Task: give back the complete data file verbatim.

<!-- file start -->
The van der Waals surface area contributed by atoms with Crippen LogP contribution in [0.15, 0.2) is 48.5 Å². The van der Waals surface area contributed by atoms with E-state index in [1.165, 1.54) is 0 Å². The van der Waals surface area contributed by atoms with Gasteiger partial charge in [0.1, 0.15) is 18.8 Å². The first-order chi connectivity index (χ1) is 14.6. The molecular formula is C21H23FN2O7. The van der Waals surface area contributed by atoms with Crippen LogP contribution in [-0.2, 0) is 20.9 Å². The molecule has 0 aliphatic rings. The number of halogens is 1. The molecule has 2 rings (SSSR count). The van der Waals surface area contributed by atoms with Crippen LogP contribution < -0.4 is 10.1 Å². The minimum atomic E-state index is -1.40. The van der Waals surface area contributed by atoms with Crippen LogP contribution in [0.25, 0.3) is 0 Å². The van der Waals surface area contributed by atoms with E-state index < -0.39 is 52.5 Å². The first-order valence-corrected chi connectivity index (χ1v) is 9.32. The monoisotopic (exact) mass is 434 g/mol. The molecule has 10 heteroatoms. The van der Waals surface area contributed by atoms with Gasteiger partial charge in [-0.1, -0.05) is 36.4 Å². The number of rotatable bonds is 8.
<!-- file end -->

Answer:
The van der Waals surface area contributed by atoms with Crippen LogP contribution in [0.15, 0.2) is 48.5 Å². The van der Waals surface area contributed by atoms with E-state index in [1.165, 1.54) is 0 Å². The van der Waals surface area contributed by atoms with Gasteiger partial charge in [0.1, 0.15) is 18.8 Å². The first-order chi connectivity index (χ1) is 14.6. The molecular formula is C21H23FN2O7. The van der Waals surface area contributed by atoms with Crippen LogP contribution in [-0.2, 0) is 20.9 Å². The molecule has 0 aliphatic rings. The number of halogens is 1. The molecule has 2 rings (SSSR count). The van der Waals surface area contributed by atoms with Crippen LogP contribution < -0.4 is 10.1 Å². The minimum atomic E-state index is -1.40. The van der Waals surface area contributed by atoms with Crippen LogP contribution in [0.25, 0.3) is 0 Å². The van der Waals surface area contributed by atoms with E-state index < -0.39 is 52.5 Å². The first-order valence-corrected chi connectivity index (χ1v) is 9.32. The monoisotopic (exact) mass is 434 g/mol. The molecule has 10 heteroatoms. The van der Waals surface area contributed by atoms with Gasteiger partial charge in [-0.1, -0.05) is 36.4 Å². The number of rotatable bonds is 8.